Emergency rally for Rafah near White House draws around 400 protesters

Emergency rally for Rafah near White House draws around 400 protesters
Around 400 people came together on short notice to protest Israel's actions in Rafah, what was once thought to be a 'red line' for the Biden administration.
3 min read
Washington, DC
29 May, 2024
An emergency rally for Rafah brought out hundreds to the White House. [Brooke Anderson/TNA]

Hundreds of demonstrators gathered near the White House for "an emergency rally for Rafah" Tuesday evening, following a weekend of heavy bombing of the small enclave by Israel.

Around 400 people from different affiliations and backgrounds gathered on short notice to protest what was once thought to be a "red line" for Joe Biden's administration — what appears to be the first steps of a full-scale ground invasion of Rafah, which is seeing growing global condemnation

"Hands off Rafah now!" a man holding a megaphone chanted repeatedly, as a growing crowd facing the White House echoed his words, while drums beat in sync with the chanting. 

It was one of many demonstrations across the US in response to Israel's recent airstrikes on Rafah, part of its nearly eight-month-long war in Gaza that has killed more than 36,000 Palestinians, mostly women and children.

"It's really important that we're out here almost eight months into this genocide, following the recent massacres in Rafah, to continue pressuring the Biden administration to withdraw its support and complicity for the genocide we're witnessing in Gaza," said Yusuf (using only his first name), an organiser with the Palestinian Youth Movement, told The New Arab.

"It was really heart-warming to see so many people come out, especially after all these months, for an emergency action in response to what happened. Especially with all the tragedy and the loss, to see that people are still energetic and people still have the fight in them," said Yusuf, who has family in Gaza that have been displaced, having lost their homes and most of their belongings from Israeli strikes.

Nearby was Hector Alcala, standing in front of the White House fence, holding a sign reading Ceasefire Now with a picture of a severely wounded Palestinian baby who had lost multiple family members to Israel's assault on Gaza. Alcala was there as part of the Vigil for Palestine, a small group that has been gathering daily near the White House for the last two months.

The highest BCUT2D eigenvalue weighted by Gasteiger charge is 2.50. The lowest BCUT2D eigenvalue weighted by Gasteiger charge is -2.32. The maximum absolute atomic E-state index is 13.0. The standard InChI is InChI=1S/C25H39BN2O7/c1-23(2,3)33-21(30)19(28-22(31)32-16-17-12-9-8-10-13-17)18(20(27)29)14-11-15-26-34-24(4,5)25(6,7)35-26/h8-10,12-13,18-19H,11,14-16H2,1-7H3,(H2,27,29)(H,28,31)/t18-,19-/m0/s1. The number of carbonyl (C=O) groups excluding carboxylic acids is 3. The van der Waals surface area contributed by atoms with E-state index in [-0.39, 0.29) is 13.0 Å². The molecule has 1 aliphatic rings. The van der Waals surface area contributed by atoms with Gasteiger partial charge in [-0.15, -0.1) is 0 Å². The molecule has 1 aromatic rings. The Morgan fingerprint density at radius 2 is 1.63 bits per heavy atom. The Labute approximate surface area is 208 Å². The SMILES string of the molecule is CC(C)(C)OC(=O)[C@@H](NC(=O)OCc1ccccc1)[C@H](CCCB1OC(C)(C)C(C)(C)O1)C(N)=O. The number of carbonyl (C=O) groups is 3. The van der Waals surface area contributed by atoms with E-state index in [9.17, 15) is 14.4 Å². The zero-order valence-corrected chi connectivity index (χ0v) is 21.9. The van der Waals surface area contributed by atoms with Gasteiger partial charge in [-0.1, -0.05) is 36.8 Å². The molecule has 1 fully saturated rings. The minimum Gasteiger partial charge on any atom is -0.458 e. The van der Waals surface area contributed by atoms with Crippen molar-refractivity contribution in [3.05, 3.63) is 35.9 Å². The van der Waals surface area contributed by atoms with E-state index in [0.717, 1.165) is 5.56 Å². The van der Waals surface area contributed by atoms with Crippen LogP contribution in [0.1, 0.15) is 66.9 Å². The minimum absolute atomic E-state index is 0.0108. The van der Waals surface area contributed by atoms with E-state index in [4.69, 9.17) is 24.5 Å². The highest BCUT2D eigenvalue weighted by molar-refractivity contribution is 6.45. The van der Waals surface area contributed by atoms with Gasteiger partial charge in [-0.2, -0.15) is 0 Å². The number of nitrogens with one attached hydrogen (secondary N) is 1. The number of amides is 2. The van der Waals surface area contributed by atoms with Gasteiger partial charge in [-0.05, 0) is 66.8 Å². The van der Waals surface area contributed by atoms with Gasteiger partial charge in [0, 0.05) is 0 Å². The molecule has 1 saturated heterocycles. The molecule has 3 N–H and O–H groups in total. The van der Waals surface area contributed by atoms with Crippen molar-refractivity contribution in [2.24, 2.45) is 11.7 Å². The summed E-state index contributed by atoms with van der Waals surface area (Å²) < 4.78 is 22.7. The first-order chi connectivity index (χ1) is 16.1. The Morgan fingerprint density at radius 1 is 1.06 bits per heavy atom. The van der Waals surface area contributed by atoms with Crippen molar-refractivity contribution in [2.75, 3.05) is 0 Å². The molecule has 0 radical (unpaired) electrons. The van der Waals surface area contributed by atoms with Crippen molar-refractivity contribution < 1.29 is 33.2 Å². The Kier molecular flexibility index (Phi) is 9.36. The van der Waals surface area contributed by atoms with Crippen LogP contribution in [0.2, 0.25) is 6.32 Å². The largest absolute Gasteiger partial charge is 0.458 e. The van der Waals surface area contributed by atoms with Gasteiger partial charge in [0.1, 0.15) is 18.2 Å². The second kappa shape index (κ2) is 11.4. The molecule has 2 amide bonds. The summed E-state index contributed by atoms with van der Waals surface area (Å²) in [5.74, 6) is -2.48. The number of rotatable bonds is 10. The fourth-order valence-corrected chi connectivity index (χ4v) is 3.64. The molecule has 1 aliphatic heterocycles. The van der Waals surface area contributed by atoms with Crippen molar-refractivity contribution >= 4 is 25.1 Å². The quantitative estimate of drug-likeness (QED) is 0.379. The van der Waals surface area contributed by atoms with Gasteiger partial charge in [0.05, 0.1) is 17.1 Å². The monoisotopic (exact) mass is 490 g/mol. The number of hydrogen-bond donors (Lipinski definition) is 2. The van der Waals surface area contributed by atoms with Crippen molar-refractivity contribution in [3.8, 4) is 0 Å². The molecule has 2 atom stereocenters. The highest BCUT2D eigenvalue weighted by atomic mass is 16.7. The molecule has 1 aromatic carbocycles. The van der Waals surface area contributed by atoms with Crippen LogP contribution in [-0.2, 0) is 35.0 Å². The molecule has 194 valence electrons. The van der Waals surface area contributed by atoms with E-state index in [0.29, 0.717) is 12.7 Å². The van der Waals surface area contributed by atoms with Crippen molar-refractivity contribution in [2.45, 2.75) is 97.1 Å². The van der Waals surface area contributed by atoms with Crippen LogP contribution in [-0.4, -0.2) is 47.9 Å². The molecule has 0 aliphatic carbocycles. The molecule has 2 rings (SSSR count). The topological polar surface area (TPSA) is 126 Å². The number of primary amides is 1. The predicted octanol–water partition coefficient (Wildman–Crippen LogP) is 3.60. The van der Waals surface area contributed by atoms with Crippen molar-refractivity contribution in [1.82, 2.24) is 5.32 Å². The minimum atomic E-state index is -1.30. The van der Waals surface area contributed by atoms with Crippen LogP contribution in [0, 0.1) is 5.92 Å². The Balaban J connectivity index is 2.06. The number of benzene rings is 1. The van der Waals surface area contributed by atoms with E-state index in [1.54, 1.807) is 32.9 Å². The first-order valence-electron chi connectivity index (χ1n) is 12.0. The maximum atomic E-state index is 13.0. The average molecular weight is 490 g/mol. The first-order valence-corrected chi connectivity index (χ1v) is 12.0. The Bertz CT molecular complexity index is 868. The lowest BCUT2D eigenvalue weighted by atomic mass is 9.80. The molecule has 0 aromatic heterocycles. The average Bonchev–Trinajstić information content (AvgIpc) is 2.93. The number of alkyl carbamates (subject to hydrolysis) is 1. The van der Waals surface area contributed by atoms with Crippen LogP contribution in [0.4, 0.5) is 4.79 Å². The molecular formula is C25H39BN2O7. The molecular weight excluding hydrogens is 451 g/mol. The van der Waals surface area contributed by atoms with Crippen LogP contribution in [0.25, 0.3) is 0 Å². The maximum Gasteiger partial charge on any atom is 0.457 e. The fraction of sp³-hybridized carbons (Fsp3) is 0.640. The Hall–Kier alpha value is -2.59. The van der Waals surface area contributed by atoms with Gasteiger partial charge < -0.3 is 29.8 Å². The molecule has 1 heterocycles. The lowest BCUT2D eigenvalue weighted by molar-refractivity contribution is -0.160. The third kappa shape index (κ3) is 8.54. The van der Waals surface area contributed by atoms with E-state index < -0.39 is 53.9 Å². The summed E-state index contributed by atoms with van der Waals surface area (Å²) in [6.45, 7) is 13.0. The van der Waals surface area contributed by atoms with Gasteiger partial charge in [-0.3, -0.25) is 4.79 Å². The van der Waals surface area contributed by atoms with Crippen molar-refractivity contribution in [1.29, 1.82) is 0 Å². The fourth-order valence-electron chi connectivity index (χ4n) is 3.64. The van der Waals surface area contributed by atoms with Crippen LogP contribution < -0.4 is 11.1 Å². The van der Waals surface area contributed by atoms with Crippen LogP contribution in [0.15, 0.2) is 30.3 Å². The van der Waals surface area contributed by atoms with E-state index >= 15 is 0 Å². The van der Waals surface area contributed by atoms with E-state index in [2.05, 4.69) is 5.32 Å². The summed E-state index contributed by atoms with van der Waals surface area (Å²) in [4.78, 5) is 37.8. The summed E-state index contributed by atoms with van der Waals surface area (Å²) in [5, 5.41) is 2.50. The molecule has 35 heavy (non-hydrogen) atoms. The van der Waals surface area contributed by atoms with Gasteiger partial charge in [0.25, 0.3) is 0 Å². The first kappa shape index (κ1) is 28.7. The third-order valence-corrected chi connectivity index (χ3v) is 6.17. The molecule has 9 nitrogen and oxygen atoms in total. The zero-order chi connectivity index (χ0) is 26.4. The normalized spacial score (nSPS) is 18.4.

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"We're standing in front of the White House to show our objection to the genocide and all of the policies that are enabling it. And we're demanding this, because we know he can just by picking up the f***ing phone and calling [Israeli Prime Minister Benjamin] Netanyahu and letting him know that he will not have our support. But unfortunately, he's choosing not to do that," he told TNA.

"I've been seeing what's been happening in the news like millions of people, and I'm disgusted that our government is choosing to support this. I don't like that my tax dollars are enabling this," he said.

"I also feel like it's our duty to do something, because a lot of people say: just vote. Well, the vote isn't happening until November. The genocide is happening now. We have to do something now to stop a problem that exists now," he said, still standing in front of the White House after most of the crowd had left, as the sun was setting.

After around two hours of chanting and demonstrating, Yusuf seemed more determined than ever that their message would not be in vain.

He said, "We'll continue to press for a ceasefire, for an end to US complicity in this genocide and for an end to the occupation." 

That evening, news reports began emerging of Israeli tanks advancing into central Rafah in the early hours of the morning local time, a milestone in the war that many have been dreading, likely including Biden, who will now have to determine if this still represents a red line.